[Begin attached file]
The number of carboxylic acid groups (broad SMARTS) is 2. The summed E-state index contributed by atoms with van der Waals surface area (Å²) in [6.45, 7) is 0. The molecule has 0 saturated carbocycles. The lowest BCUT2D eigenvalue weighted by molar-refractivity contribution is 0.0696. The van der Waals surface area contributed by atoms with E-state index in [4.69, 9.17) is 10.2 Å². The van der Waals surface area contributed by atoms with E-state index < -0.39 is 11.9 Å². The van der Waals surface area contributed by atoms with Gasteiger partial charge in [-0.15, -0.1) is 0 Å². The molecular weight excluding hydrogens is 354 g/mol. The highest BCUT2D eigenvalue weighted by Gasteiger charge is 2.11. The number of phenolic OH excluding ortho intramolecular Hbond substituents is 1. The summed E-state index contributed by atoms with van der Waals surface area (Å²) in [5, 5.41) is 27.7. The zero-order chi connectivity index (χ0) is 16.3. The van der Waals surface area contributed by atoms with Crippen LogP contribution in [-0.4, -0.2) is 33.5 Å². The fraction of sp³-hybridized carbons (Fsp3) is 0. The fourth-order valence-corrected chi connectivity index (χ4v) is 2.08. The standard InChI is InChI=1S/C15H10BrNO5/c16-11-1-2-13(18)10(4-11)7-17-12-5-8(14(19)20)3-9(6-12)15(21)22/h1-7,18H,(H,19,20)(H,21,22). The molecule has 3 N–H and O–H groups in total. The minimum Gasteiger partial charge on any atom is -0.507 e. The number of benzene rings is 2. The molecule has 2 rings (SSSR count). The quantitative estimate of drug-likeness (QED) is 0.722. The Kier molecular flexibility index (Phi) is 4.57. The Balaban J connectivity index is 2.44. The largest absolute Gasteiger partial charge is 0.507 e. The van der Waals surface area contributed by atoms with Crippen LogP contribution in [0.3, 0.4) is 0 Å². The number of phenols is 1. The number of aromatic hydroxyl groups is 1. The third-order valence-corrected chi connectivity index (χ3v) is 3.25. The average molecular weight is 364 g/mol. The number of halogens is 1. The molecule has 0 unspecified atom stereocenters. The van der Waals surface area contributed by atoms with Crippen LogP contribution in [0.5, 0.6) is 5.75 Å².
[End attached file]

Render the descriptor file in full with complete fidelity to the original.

The number of carboxylic acid groups (broad SMARTS) is 2. The summed E-state index contributed by atoms with van der Waals surface area (Å²) in [6.45, 7) is 0. The molecule has 0 saturated carbocycles. The lowest BCUT2D eigenvalue weighted by molar-refractivity contribution is 0.0696. The van der Waals surface area contributed by atoms with E-state index in [4.69, 9.17) is 10.2 Å². The van der Waals surface area contributed by atoms with E-state index < -0.39 is 11.9 Å². The van der Waals surface area contributed by atoms with Gasteiger partial charge in [-0.15, -0.1) is 0 Å². The molecular weight excluding hydrogens is 354 g/mol. The highest BCUT2D eigenvalue weighted by Gasteiger charge is 2.11. The number of phenolic OH excluding ortho intramolecular Hbond substituents is 1. The summed E-state index contributed by atoms with van der Waals surface area (Å²) in [5, 5.41) is 27.7. The zero-order chi connectivity index (χ0) is 16.3. The van der Waals surface area contributed by atoms with Crippen LogP contribution in [-0.4, -0.2) is 33.5 Å². The fraction of sp³-hybridized carbons (Fsp3) is 0. The fourth-order valence-corrected chi connectivity index (χ4v) is 2.08. The standard InChI is InChI=1S/C15H10BrNO5/c16-11-1-2-13(18)10(4-11)7-17-12-5-8(14(19)20)3-9(6-12)15(21)22/h1-7,18H,(H,19,20)(H,21,22). The molecule has 3 N–H and O–H groups in total. The minimum Gasteiger partial charge on any atom is -0.507 e. The number of benzene rings is 2. The molecule has 2 rings (SSSR count). The quantitative estimate of drug-likeness (QED) is 0.722. The Kier molecular flexibility index (Phi) is 4.57. The Balaban J connectivity index is 2.44. The largest absolute Gasteiger partial charge is 0.507 e. The van der Waals surface area contributed by atoms with Crippen LogP contribution in [0.3, 0.4) is 0 Å². The number of phenols is 1. The number of aromatic hydroxyl groups is 1. The third-order valence-corrected chi connectivity index (χ3v) is 3.25. The average molecular weight is 364 g/mol. The number of halogens is 1. The molecule has 0 unspecified atom stereocenters. The van der Waals surface area contributed by atoms with Crippen LogP contribution in [0.5, 0.6) is 5.75 Å².